Quote Originally Posted by Personality Junkie
The openness and expansiveness of Extraverted Intuition can also be seen as fueling ENPs’ resistance to static conceptual frameworks. Assuming they are not being heavily influenced by their inferior function (Si), which pushes for a more static or traditional worldview, ENPs tend to prefer more fluid ways of processing and understanding things. ENP philosophers like Henri Bergson, Michael Foucault, and William James, for instance, felt that philosophies built on deductions and static concepts could never accurately capture the essential nature of reality. Unsurprisingly, they both emphasized percepts (Ne) as being more trustworthy and reliable than the concepts and elaborate frameworks promulgated by other philosophers.

INTJs and INFJs, by contrast, tend to be more comfortable with working with static concepts and conceptual frameworks. In doing so, INJs are not intentionally closing off their minds. Rather, as we’ve seen, Introverted Intuition, by its very nature, seems to be more convergent and dare I say, analytical, then Ne. One might even suggest, as Lenore Thomson has, that Ni has a stronger left-brained character than Ne does. Hence, INJs are generally more comfortable working with deduction, concepts, and static/”eternal” ideas. Both Plato and Jung are classic examples.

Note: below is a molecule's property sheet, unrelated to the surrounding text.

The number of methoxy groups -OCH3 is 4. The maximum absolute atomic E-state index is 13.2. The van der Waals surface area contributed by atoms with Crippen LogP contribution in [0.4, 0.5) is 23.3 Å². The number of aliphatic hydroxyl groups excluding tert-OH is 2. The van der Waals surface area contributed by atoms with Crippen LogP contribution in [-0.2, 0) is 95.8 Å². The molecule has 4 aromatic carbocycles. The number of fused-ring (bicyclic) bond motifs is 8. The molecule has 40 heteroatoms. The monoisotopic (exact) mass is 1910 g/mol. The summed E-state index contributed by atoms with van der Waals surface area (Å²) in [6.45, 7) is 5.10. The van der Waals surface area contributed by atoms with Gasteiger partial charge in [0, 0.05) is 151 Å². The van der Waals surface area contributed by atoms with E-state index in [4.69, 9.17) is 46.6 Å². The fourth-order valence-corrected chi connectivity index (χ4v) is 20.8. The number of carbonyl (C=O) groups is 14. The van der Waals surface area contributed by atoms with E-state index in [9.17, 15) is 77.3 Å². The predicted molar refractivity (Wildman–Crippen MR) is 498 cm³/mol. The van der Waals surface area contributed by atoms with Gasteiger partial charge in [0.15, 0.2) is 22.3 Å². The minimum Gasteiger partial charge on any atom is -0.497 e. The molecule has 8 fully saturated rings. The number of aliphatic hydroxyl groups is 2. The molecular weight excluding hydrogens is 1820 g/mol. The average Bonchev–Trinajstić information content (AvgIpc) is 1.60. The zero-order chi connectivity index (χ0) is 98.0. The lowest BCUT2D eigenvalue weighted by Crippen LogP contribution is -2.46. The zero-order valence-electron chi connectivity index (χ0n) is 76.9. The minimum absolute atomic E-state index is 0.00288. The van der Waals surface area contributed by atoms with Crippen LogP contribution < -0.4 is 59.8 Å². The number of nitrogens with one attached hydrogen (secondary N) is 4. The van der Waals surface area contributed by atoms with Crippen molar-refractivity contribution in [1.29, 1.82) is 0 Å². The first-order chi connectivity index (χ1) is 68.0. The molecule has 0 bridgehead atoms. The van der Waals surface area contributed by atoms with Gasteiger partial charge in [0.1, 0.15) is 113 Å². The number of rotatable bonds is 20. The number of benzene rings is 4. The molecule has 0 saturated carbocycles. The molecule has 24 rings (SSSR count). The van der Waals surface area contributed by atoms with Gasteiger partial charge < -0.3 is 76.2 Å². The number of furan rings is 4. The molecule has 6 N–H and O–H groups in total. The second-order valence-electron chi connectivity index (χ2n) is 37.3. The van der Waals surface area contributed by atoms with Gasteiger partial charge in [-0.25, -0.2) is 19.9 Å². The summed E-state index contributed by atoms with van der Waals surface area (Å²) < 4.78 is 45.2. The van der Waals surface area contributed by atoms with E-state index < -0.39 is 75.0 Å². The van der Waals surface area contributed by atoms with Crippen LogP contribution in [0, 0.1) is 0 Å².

It seems to to say that Ni is a static system preference and Ne a dynamic one, which I'm trying to understand in terms of something other than being relative to time since Ni is clearly time-focussed - flowing, even, - and initially could be described as fluid or dynamic more easily than Ne. Perhaps the actual *models* of thought are static: Maybe Ni sees *patterns* and *waves* that occur frequently and so frames it's world in multiple static constructs, choosing to stand by the singularity assimilated from all the passive data in the past, still seeing the dynamic pattern relative to time.

That's just my interpretation of the text.